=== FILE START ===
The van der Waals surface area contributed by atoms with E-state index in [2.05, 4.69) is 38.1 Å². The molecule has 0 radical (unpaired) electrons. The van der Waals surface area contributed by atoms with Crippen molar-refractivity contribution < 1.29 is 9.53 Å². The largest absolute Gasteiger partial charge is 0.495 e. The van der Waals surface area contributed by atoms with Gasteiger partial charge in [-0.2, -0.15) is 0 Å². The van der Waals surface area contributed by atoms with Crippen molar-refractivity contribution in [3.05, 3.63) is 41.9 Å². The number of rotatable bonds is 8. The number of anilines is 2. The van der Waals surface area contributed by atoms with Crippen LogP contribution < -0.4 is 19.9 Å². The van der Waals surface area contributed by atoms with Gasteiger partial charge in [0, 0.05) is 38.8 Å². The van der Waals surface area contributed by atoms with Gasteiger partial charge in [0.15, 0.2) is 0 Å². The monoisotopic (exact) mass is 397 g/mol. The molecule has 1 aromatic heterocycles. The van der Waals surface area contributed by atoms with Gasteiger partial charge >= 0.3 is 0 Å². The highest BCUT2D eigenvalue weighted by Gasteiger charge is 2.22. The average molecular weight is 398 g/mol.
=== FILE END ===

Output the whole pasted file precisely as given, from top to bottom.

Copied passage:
The van der Waals surface area contributed by atoms with E-state index in [2.05, 4.69) is 38.1 Å². The molecule has 0 radical (unpaired) electrons. The van der Waals surface area contributed by atoms with Crippen molar-refractivity contribution < 1.29 is 9.53 Å². The largest absolute Gasteiger partial charge is 0.495 e. The van der Waals surface area contributed by atoms with Gasteiger partial charge in [-0.2, -0.15) is 0 Å². The van der Waals surface area contributed by atoms with Crippen molar-refractivity contribution in [3.05, 3.63) is 41.9 Å². The number of rotatable bonds is 8. The number of anilines is 2. The van der Waals surface area contributed by atoms with Crippen LogP contribution < -0.4 is 19.9 Å². The van der Waals surface area contributed by atoms with Gasteiger partial charge in [0, 0.05) is 38.8 Å². The van der Waals surface area contributed by atoms with Gasteiger partial charge in [0.15, 0.2) is 0 Å². The monoisotopic (exact) mass is 397 g/mol. The molecule has 1 aromatic heterocycles. The van der Waals surface area contributed by atoms with Gasteiger partial charge >= 0.3 is 0 Å². The highest BCUT2D eigenvalue weighted by Gasteiger charge is 2.22. The average molecular weight is 398 g/mol.